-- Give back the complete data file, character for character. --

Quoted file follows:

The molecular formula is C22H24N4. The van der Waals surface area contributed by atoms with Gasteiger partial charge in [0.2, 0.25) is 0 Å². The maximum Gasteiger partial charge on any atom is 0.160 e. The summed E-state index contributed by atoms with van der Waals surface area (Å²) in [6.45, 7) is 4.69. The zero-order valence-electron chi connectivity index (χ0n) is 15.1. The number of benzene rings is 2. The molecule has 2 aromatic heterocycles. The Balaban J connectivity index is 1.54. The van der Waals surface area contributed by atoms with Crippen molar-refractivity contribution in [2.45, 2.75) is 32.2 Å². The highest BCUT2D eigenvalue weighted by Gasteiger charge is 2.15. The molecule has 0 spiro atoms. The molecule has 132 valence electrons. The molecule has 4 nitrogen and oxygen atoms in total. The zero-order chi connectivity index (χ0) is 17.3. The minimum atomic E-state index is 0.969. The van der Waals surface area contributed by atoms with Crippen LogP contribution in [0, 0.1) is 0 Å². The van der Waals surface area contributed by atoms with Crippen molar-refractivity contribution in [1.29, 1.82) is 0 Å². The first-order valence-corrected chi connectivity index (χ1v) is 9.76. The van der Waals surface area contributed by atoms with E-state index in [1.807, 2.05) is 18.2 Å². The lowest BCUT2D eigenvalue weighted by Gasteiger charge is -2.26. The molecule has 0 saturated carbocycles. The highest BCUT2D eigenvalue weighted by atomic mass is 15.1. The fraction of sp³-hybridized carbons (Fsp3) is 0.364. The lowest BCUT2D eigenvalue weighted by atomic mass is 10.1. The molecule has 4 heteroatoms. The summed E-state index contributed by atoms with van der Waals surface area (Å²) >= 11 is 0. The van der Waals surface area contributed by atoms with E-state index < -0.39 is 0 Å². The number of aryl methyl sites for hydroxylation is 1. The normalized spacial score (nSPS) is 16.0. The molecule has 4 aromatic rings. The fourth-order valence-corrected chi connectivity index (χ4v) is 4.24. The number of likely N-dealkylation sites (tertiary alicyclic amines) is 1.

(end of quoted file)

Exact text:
The molecular formula is C22H24N4. The van der Waals surface area contributed by atoms with Gasteiger partial charge in [0.2, 0.25) is 0 Å². The maximum Gasteiger partial charge on any atom is 0.160 e. The summed E-state index contributed by atoms with van der Waals surface area (Å²) in [6.45, 7) is 4.69. The zero-order valence-electron chi connectivity index (χ0n) is 15.1. The number of benzene rings is 2. The molecule has 2 aromatic heterocycles. The Balaban J connectivity index is 1.54. The van der Waals surface area contributed by atoms with Crippen molar-refractivity contribution in [2.45, 2.75) is 32.2 Å². The highest BCUT2D eigenvalue weighted by Gasteiger charge is 2.15. The molecule has 0 spiro atoms. The molecule has 132 valence electrons. The molecule has 4 nitrogen and oxygen atoms in total. The zero-order chi connectivity index (χ0) is 17.3. The minimum atomic E-state index is 0.969. The van der Waals surface area contributed by atoms with Crippen LogP contribution in [0, 0.1) is 0 Å². The van der Waals surface area contributed by atoms with Crippen molar-refractivity contribution in [1.29, 1.82) is 0 Å². The first-order valence-corrected chi connectivity index (χ1v) is 9.76. The van der Waals surface area contributed by atoms with E-state index in [1.807, 2.05) is 18.2 Å². The lowest BCUT2D eigenvalue weighted by Gasteiger charge is -2.26. The molecule has 0 saturated carbocycles. The highest BCUT2D eigenvalue weighted by atomic mass is 15.1. The fraction of sp³-hybridized carbons (Fsp3) is 0.364. The lowest BCUT2D eigenvalue weighted by atomic mass is 10.1. The molecule has 4 heteroatoms. The summed E-state index contributed by atoms with van der Waals surface area (Å²) >= 11 is 0. The van der Waals surface area contributed by atoms with E-state index < -0.39 is 0 Å². The number of aryl methyl sites for hydroxylation is 1. The normalized spacial score (nSPS) is 16.0. The molecule has 4 aromatic rings. The fourth-order valence-corrected chi connectivity index (χ4v) is 4.24. The number of likely N-dealkylation sites (tertiary alicyclic amines) is 1.